Six-year-old Luke loves being outdoors, swimming and being in nature. It’s his happy place. But for a long year, when he was just 3 years old, he was in and out of the hospital undergoing chemotherapy, surgery and radiation.
In June 2017, just a few days before his 3rd birthday, he was diagnosed with bilateral Wilms tumor. A rare childhood cancer.
“When I heard the word cancer. I was immediately faced with the fact that my child could die,” Tessa, Luke’s mom said. “I remember being physically in pain.”
Tessa describes childhood cancer as being a part of a club no one ever wanted to join.
According to CureSearch, every year, the parents of approximately 15,300 kids in the U.S. will hear the words “your child has cancer.”
September is Childhood Cancer Awareness Month, which is a time to acknowledge the thousands of children and their families who are dealing with a cancer diagnosis. Like Luke, these kids spend countless hours in hospitals away from family, friends, and all the things that makes being a kid special.
This Childhood Cancer Awareness Month, Starlight is hosting the second annual Stream For Starlight - a month-long virtual campaign includes more than 100 content creators, who are raising funds and awareness to help Starlight deliver happiness to kids like Luke all across the nation.
Check out the calendar of events and tune in to watch a cooking, gaming, musical or dance stream!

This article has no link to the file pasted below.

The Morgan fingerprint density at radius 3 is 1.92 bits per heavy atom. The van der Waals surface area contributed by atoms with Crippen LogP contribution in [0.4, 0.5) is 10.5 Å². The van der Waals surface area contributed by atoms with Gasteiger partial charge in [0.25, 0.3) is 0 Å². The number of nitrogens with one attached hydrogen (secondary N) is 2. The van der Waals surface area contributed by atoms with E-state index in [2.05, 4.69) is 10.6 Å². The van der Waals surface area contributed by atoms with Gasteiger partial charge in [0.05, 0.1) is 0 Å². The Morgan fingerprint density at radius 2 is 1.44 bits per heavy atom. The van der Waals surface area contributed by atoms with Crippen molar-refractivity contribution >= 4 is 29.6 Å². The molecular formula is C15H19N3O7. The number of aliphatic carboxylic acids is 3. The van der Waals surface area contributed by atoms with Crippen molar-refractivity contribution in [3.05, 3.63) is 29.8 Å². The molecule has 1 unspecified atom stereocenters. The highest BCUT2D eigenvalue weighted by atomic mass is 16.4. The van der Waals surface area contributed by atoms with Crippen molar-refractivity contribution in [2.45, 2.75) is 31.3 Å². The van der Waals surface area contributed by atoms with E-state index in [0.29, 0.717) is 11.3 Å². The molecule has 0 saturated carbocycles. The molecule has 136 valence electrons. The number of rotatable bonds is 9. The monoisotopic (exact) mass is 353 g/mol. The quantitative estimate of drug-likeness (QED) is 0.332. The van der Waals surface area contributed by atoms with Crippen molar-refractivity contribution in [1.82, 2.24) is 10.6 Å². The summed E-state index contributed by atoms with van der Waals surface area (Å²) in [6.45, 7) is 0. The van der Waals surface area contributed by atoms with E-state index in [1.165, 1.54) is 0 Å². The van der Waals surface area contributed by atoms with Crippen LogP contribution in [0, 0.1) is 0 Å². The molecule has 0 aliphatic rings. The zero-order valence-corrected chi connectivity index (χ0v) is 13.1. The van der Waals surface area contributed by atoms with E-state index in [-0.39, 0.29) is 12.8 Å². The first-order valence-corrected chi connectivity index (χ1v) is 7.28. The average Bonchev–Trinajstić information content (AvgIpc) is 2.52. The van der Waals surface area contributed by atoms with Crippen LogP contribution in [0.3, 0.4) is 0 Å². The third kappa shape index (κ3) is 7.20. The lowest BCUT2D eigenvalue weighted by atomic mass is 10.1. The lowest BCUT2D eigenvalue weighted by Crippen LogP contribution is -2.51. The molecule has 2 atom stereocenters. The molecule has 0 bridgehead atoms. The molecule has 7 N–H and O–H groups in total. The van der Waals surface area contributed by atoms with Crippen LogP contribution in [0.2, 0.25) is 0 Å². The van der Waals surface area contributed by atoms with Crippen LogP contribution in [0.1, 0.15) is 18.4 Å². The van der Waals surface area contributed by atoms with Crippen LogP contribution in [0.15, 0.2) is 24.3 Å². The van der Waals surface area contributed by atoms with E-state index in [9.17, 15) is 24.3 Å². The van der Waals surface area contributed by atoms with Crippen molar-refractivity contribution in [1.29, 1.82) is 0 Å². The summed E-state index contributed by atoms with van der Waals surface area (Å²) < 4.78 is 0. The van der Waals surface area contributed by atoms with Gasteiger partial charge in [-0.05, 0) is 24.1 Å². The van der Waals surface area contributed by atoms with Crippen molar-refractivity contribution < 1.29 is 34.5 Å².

“Hospitals are uncomfortable and hard to sleep in,” Tessa said. “Although our children’s hospital really did try and make it as good as it can be, it’s still so hard.”
Luke has been in remission for about two years now, and still goes in for checkups every three months.
“Something special about Luke is that whenever he recounts memories of his time, he only remembers the good times and it’s because of organizations like yours that brought him happiness,” Tessa said.
Tessa said as a mom with a child facing a chronic or terminal illness, you feel so isolated, and she’s thankful for organizations like Starlight.
“For there to be any kind of normalcy or happiness, it’s SO needed for you and the whole family,” Tessa said. “Whenever there was something special going on at the hospital, it made our entire day.”
We are so thankful that Luke is in remission. Tessa describes him as being resilient above all things. She’s in awe of his strength and so much he’s overcome.